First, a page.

II. ANALYSIS

         When a prisoner initiates a civil action seeking redress from a governmental entity, officer, or employee, the trial court must review the complaint and dismiss the action, if the Court determines that it is frivolous or malicious, fails to state a claim upon which relief may be granted, or seeks monetary relief from a defendant who is immune from such relief. See 28 U.S.C. § 1915A(b)(1) and (2). A claim is legally frivolous when it lacks an arguable basis either in law or in fact. Neitzke v. Williams, 490 U.S. 319, 325 (1989). The Court may, therefore, dismiss a claim as frivolous where it is based on an indisputably meritless legal theory or where the factual contentions are clearly baseless. Id. at 327. When determining whether a plaintiff has stated a claim upon which relief can be granted, the Court must construe the complaint in a light most favorable to Plaintiff and accept all of the factual allegations as true. Prater v. City of Burnside, Ky., 289 F.3d 417, 424 (6th Cir. 2002).

         While a reviewing court must liberally construe pro se pleadings, Boag v. MacDougall, 454 U.S. 364, 365 (1982) (per curiam), to avoid dismissal, a complaint must include “enough facts to state a claim to relief that is plausible on its face.” Bell Atl. Corp. v. Twombly, 550 U.S. 544, 570 (2007). The Court's duty “does not require [it] to conjure up unpled allegations, ” McDonald v. Hall, 610 F.2d 16, 19 (1st Cir. 1979), or to create a claim for a plaintiff. Clark v. Nat'l Travelers Life Ins. Co., 518 F.2d 1167, 1169 (6th Cir. 1975). To command otherwise would require the Court “to explore exhaustively all potential claims of a pro se plaintiff, [and] would also transform the district court from its legitimate advisory role to the improper role of an advocate seeking out the strongest arguments and most successful strategies for a party.” Beaudett v. City of Hampton, 775 F.2d 1274, 1278 (4th Cir. 1985).

         The complaint alleges that Plaintiff's Eighth Amendment right has been violated. Congress has explicitly provided a remedy for constitutional violations brought against state and local officials and local units of government in 42 U.S.C. § 1983. The Sixth Circuit has stated that “it is unnecessary and needlessly redundant to imply a cause of action arising directly under the Constitution where Congress has already provided a statutory remedy of equal effectiveness through which the plaintiff could have vindicated [his] constitutional rights.” In Thomas v. Shipka, 818 F.2d 496, 499 (6th Cir. 1987), vacated on other grounds, 488 U.S. 1036 (1989), the Sixth Circuit held that § 1983 provides the exclusive remedy for constitutional claims brought against state and local officials and local units of government. A plaintiff has no cause of action directly under the Constitution. Therefore, the Court construes Plaintiff's Eighth Amendment claim as being brought under § 1983. Azul-Pacifico, Inc. v. City of Los Angeles, 973 F.2d 704, 705 (9th Cir. 1992); Henderson v. Corr. Corp. of Am., 918 F.Supp. 204, 208 (E.D. Tenn. 1996).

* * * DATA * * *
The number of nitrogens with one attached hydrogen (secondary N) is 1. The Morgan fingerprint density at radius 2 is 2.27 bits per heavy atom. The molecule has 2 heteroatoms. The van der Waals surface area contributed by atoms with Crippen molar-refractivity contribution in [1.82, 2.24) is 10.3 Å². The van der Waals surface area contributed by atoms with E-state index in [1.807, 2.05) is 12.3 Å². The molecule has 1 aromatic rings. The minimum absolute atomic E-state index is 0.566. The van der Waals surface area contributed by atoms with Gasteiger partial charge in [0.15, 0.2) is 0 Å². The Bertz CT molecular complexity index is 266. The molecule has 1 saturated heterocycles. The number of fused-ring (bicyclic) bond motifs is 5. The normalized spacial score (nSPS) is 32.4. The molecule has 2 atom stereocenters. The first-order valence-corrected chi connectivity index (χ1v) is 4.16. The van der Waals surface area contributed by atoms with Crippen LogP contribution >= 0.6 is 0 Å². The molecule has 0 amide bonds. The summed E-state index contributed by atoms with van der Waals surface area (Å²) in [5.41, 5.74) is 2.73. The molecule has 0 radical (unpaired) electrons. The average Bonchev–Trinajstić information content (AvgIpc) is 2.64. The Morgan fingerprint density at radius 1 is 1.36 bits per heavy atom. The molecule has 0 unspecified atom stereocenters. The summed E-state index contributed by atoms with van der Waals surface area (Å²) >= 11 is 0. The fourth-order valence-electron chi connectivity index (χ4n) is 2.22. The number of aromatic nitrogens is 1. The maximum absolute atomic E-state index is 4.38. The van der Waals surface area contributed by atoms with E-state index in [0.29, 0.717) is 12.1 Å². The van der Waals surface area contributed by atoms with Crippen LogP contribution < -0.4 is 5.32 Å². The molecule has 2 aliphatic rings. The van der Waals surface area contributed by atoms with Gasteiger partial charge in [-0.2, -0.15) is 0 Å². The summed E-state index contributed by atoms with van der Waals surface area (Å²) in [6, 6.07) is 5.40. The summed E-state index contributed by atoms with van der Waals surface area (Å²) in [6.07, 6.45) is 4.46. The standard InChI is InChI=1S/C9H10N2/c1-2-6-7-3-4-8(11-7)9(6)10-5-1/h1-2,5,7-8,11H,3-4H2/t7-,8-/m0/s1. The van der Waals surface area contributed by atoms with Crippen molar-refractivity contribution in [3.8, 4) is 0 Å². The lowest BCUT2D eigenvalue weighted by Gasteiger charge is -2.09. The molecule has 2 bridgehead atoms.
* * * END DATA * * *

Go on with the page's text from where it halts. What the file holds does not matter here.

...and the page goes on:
To establish an Eighth Amendment violation premised on inadequate medical care, a prisoner must demonstrate that Defendant acted, or failed to act, with “deliberate indifference to serious medical needs.” Farmer v. Brennan, 511 U.S. 825, 835 (1994) (quoting Estelle v. Gamble, 429 U.S. 97, 104 (1976)); Terrance v. Northville Reg'l Psychiatric Hosp., 286 F.3d 834, 843 (6th Cir. 2002). A deliberate-indifference inquiry has two components, one objective and one subjective. A plaintiff satisfies the objective component by proving that he has a medical need that is “sufficiently serious.” Comstock v. McCrary, 273 F.3d 693, 703 (6th Cir. 2001). “A ‘serious medical need' exists where, objectively, the failure to treat the prisoner's condition could result in further significant injury or the unnecessary and wanton infliction of pain.” Harrison v. Barkley, 219 F.3d 132, 136 (2d Cir. 2000) (internal quotation marks and citation omitted). “To satisfy the subjective component, the plaintiff ...